Fig. 1
figure 1

Wild-type MAP1A can rescue hearing impairment and preserve the localization of stereocilin to the tips of stereocilia in the absence of tubby protein. A Tubflox/flox mice were crossed with E2a-Cre mice expressing Cre in germ cells to produce null mutant mice. B Absence of a tubby protein band at the expected molecular size of approximately 63 kDa in western blots of the brain lysates from tubby mice and Tub-null mice. C Immunostaining of stereocilin in the stereocilia of 5–7-week-old control B6J (wild-type or Tub±) and Tub-null mice. A representative image from one of three experiments is shown. Arrows indicate the localization of stereocilin in the stereocilia. Scale bars: low-magnification images, 5 mm; high-magnification images, 0.5 mm. D, E ABR (D) and DPOAE (E) were measured in 5–7-week-old control (wild-type or Tub±), Tub−/− (Tub−/−; Map1aB6) and Tub−/−; Map1aAKR mice. Tub-null mice were crossed with AKR/N mice which have a Map1aAKR allele. Tub±; Map1aAKR mice were crossed together to generate Tub−/−; Map1aAKR mice. *P < 0.05, **P < 0.01, ***P < 0.001 compared to Tub−/−; Map1aAKR mice. n = 4–6. F, G Tubflox/flox mice were crossed with Pax2-Cre mice. Tub+/flox; Pax2-Cre mice were crossed together to generate Tubflox/flox; Pax2-Cre mice. ABR (F) and DPOAE (G) were measured in 5–7-week-old Tubflox/flox and Tubflox/flox; Pax2-Cre mice. *P < 0.05, **P < 0.01, ***P < 0.001 compared to Tubflox/flox mice. n = 4. H Immunostaining of stereocilin was performed in control B6J (wild-type or Tub±), Tub−/− (Tub−/−; Map1aB6) and Tub−/−; Map1aAKR mice. A representative image from one of three experiments is shown. Arrows indicate the localization of stereocilin in the stereocilia. I Quantification of stereocilin fluorescence intensity in the tallest row of stereocilia. Average fluorescent intensity was measured in 13–20 hair cells per mouse and averaged across three mice for each group. Images were analyzed using ImageJ. J Quantification of the number of the tallest stereocilia with stereocilin at their tips. Eight to ten hair cells in each mouse were counted and averaged across three mice for each group. All data are presented as means ± SEM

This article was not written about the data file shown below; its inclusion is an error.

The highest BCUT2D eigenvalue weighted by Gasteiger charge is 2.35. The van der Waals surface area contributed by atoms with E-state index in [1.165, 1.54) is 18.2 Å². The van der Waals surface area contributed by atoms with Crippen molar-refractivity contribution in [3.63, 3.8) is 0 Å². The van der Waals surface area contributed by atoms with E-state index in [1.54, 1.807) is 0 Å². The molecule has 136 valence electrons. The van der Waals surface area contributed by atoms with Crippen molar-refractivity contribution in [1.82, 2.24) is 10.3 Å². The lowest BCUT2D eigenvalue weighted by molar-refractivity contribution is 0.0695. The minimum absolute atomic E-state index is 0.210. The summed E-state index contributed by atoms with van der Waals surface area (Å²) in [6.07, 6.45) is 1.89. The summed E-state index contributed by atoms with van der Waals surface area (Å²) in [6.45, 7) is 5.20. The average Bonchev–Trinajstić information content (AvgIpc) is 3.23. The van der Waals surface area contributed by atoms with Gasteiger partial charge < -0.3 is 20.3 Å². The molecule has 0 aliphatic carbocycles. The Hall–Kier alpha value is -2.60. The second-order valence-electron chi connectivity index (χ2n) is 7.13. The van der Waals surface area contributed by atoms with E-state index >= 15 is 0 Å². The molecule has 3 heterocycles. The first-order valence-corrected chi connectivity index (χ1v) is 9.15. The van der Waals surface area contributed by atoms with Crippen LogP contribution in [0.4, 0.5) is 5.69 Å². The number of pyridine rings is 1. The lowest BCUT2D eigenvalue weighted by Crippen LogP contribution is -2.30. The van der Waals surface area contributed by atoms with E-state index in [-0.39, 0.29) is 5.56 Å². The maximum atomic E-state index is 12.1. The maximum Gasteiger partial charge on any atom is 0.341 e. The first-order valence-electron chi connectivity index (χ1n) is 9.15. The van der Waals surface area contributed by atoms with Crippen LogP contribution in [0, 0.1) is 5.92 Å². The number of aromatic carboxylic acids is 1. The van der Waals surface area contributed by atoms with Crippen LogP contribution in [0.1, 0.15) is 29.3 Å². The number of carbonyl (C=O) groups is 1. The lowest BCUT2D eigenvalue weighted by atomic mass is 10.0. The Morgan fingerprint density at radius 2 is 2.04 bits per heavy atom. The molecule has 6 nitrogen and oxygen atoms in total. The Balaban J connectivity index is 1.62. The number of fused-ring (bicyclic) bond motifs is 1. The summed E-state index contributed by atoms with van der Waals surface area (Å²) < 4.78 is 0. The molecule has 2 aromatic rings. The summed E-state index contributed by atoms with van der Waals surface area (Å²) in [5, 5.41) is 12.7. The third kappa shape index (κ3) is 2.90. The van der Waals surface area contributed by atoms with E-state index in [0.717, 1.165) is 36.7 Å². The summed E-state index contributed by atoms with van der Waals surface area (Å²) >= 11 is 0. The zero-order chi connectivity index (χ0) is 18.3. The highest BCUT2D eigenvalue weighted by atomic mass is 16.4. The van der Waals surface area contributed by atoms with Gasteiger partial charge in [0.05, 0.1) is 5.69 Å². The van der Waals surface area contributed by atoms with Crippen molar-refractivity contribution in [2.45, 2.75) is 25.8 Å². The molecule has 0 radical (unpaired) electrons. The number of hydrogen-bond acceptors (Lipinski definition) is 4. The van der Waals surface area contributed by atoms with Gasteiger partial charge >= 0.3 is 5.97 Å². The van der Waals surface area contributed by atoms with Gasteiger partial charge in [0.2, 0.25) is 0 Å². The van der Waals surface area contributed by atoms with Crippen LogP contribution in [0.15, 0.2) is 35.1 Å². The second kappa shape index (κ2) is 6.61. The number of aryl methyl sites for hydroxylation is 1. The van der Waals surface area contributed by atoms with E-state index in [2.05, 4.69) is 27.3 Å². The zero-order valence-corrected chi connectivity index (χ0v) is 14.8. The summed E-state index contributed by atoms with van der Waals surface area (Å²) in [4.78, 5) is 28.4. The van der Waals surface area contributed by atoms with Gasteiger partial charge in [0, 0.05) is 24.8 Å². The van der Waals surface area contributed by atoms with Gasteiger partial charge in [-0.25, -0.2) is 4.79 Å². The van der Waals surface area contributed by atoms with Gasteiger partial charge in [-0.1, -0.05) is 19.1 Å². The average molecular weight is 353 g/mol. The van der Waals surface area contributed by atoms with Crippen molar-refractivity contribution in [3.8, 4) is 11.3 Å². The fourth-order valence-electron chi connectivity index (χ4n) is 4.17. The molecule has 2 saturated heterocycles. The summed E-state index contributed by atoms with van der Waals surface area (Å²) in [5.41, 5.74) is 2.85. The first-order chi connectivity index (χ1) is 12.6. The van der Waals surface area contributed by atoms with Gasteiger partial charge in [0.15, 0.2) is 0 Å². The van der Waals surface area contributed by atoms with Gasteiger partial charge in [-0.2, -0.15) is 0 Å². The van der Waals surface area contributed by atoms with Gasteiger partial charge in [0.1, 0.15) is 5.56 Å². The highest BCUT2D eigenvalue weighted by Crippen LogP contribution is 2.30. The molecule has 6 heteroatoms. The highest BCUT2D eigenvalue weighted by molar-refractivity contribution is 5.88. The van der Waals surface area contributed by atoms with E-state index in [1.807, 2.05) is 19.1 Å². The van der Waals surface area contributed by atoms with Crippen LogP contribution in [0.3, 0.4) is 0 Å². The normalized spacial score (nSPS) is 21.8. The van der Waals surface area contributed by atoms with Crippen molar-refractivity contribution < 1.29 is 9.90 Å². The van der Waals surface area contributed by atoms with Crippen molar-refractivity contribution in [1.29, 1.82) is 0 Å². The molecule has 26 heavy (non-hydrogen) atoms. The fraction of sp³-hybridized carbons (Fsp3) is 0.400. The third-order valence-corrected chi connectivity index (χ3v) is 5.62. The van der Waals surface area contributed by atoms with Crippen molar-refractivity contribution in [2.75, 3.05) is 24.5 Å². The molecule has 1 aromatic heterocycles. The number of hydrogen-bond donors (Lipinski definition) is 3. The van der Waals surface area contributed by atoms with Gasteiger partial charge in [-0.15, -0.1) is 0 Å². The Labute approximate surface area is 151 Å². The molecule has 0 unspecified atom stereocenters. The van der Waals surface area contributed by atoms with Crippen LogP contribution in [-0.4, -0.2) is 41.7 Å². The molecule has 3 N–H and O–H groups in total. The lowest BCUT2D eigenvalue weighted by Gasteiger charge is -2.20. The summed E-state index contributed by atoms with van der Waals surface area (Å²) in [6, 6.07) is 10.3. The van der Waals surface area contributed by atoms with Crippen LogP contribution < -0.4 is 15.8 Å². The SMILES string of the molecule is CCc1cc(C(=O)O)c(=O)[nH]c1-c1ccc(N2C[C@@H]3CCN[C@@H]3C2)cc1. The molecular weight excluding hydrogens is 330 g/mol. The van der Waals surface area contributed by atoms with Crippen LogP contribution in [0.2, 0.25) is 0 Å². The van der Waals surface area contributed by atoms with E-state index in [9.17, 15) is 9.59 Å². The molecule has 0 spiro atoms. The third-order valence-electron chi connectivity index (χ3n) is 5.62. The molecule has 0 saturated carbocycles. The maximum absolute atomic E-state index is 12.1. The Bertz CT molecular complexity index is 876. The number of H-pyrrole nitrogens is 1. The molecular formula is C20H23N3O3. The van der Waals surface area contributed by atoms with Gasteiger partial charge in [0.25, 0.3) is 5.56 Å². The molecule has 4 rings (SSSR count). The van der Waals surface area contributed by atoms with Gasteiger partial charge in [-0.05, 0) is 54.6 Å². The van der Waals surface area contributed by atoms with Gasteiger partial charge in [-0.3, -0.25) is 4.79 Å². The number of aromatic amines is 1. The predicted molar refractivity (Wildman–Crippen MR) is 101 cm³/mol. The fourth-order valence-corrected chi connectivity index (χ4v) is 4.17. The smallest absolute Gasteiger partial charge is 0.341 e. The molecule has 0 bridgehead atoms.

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Microtubule associated protein 1 A


Outer hair cell


Tectorial membrane


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This work was supported by grants from the National Research Foundation of Korea (NRF) funded by the Korean government (MSIT) (NRF-2018R1A5A2025079, NRF-2019R1A2C3002354 to C.H.K.; NRF-2016R1A5A2008630 to S.J.M and J.B) and by a faculty research grant of Yonsei University College of Medicine (6-2017-0166).

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SYY and CHK conceptualized and designed the research. SYY, HM, SRJ and JL conducted the experiments. SJM contributed reagents or materials. HM, SJM and JB analysed the data. SYY, SJM, JB and CHK prepared the manuscript. All authors read and approved the final manuscript.

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Correspondence to Chul Hoon Kim.

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All animal experiments were performed in compliance with guidelines approved by the Institutional Animal Care and Use Committee (IACUC) of Yonsei University Health System (Reference Number: 2020 − 0226).

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Additional file 1:

Materials and methods.

Additional file 2:

Figure S1. Measurements of DPOAE amplitudes. Figure S2. Disappearance of stereocilin from hair cell stereocilia in Tubflox/flox; Pax2-Cre mice.

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Youn, S.Y., Min, H., Jeong, S.R. et al. Microtubule-associated protein 1 A and tubby act independently in regulating the localization of stereocilin to the tips of inner ear hair cell stereocilia. Mol Brain 15, 80 (2022).